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How many hard drives (and size) do you place in your build these days?



 
 
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  #1  
Old October 22nd 12, 01:57 PM posted to alt.comp.hardware
Yes
external usenet poster
 
Posts: 22
Default How many hard drives (and size) do you place in your build these days?

I'm curious. My builds usually have two hard drives (out of habit I
suppose) and one external HD for backup. Each HD is 500Gb; the
external HD (USB 2) is smaller. I prefer to keep data on a separate HD
from the O/S.

Personally, I don't intend to use cloud based storage for my files, but
are you all going that route?

For those who run their build as a virtual pc (I'm thinking about
making the switch), any thoughts about how many HDs to use and why?

Thanks,
John
  #2  
Old October 22nd 12, 02:31 PM posted to alt.comp.hardware
98 Guy
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Posts: 50
Default How many hard drives (and size) do you place in your build thesedays?

Yes wrote:

I'm curious. My builds usually have two hard drives (out of habit
I suppose) and one external HD for backup. Each HD is 500Gb; the
external HD (USB 2) is smaller. I prefer to keep data on a
separate HD from the O/S.


I usually have a single hard drive in my win-98 machines, size is 500 gb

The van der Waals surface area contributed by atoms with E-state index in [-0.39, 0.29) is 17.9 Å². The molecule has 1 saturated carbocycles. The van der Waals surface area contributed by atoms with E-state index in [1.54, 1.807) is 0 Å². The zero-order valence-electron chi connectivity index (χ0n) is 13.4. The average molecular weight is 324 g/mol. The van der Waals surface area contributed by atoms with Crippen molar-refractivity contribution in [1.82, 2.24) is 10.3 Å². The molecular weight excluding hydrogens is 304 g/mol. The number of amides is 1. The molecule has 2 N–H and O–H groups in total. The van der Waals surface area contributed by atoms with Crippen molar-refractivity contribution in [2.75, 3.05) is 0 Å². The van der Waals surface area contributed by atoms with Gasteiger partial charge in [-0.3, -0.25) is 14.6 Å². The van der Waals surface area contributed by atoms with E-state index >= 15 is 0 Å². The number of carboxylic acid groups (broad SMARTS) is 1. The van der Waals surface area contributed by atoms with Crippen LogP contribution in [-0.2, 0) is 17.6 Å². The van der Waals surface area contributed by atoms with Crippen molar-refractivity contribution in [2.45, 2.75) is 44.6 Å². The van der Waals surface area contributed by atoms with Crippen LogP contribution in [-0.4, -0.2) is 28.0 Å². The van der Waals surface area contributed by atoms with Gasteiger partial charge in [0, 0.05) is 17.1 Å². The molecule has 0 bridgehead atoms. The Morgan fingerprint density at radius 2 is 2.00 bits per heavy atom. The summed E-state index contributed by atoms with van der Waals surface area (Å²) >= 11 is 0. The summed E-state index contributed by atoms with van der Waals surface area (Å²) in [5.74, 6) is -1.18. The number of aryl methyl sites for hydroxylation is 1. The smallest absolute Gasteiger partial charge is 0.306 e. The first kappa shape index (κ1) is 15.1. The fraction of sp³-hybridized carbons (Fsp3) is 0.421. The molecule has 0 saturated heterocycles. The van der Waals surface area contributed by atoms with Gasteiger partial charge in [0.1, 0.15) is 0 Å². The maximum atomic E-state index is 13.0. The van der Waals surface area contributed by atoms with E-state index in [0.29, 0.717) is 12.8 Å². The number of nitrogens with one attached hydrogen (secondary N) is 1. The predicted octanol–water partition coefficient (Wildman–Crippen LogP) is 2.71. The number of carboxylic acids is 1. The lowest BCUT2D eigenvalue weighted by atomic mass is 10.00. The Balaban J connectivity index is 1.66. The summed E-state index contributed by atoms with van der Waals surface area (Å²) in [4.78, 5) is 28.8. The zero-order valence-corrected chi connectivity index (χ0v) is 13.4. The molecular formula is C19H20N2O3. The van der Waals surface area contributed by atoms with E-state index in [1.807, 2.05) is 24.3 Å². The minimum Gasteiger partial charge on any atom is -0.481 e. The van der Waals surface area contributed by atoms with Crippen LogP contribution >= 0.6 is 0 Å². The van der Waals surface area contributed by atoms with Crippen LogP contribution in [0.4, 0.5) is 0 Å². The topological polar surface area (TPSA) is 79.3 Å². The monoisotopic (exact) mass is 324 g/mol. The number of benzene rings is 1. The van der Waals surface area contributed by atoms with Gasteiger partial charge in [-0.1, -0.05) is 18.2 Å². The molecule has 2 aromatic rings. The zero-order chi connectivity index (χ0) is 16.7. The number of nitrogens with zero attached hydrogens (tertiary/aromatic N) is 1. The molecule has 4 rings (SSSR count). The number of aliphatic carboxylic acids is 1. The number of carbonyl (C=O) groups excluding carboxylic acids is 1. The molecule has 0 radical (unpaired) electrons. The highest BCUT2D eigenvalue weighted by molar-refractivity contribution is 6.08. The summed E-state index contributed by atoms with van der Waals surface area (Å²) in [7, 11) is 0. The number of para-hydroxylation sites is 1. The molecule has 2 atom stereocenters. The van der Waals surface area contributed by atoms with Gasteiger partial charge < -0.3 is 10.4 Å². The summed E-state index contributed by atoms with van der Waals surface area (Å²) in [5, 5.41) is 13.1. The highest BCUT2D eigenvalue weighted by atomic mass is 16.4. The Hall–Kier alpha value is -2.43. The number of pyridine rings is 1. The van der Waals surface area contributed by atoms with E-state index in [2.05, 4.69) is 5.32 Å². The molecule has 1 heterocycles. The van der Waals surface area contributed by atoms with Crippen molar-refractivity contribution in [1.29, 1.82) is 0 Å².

or larger. One of my systems has a 750 gb and 1.5 tb drive.

I download a lot of music and movies from torrents and file-lockers, and
I will be adding a second drive to some of my systems.

I don't use external drives. Far easier to just temporarily attach a
drive to the internal SATA interface when necessary.

I have boxes of old hard drives 40 to 250 gb in size to use as spare or
temp storage.

Personally, I don't intend to use cloud based storage for my files,
but are you all going that route?


No - not even interested.
  #3  
Old October 22nd 12, 07:02 PM posted to alt.comp.hardware
philo[_6_]
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Posts: 21
Default How many hard drives (and size) do you place in your build thesedays?

On 10/22/2012 07:57 AM, Yes wrote:
I'm curious. My builds usually have two hard drives (out of habit I
suppose) and one external HD for backup. Each HD is 500Gb; the
external HD (USB 2) is smaller. I prefer to keep data on a separate HD
from the O/S.

Personally, I don't intend to use cloud based storage for my files, but
are you all going that route?

For those who run their build as a virtual pc (I'm thinking about
making the switch), any thoughts about how many HDs to use and why?

Thanks,
John




I usually go with a 550g internal, then one external...
however the last machine I built used a 1 gig internal

--
https://www.createspace.com/3707686
  #4  
Old October 23rd 12, 10:13 AM posted to alt.comp.hardware
darklight
external usenet poster
 
Posts: 233
Default How many hard drives (and size) do you place in your build these days?

98 Guy wrote:

Yes wrote:

I'm curious. My builds usually have two hard drives (out of habit
I suppose) and one external HD for backup. Each HD is 500Gb; the
external HD (USB 2) is smaller. I prefer to keep data on a
separate HD from the O/S.


I usually have a single hard drive in my win-98 machines, size is 500 gb
or larger. One of my systems has a 750 gb and 1.5 tb drive.

I download a lot of music and movies from torrents and file-lockers, and
I will be adding a second drive to some of my systems.

I don't use external drives. Far easier to just temporarily attach a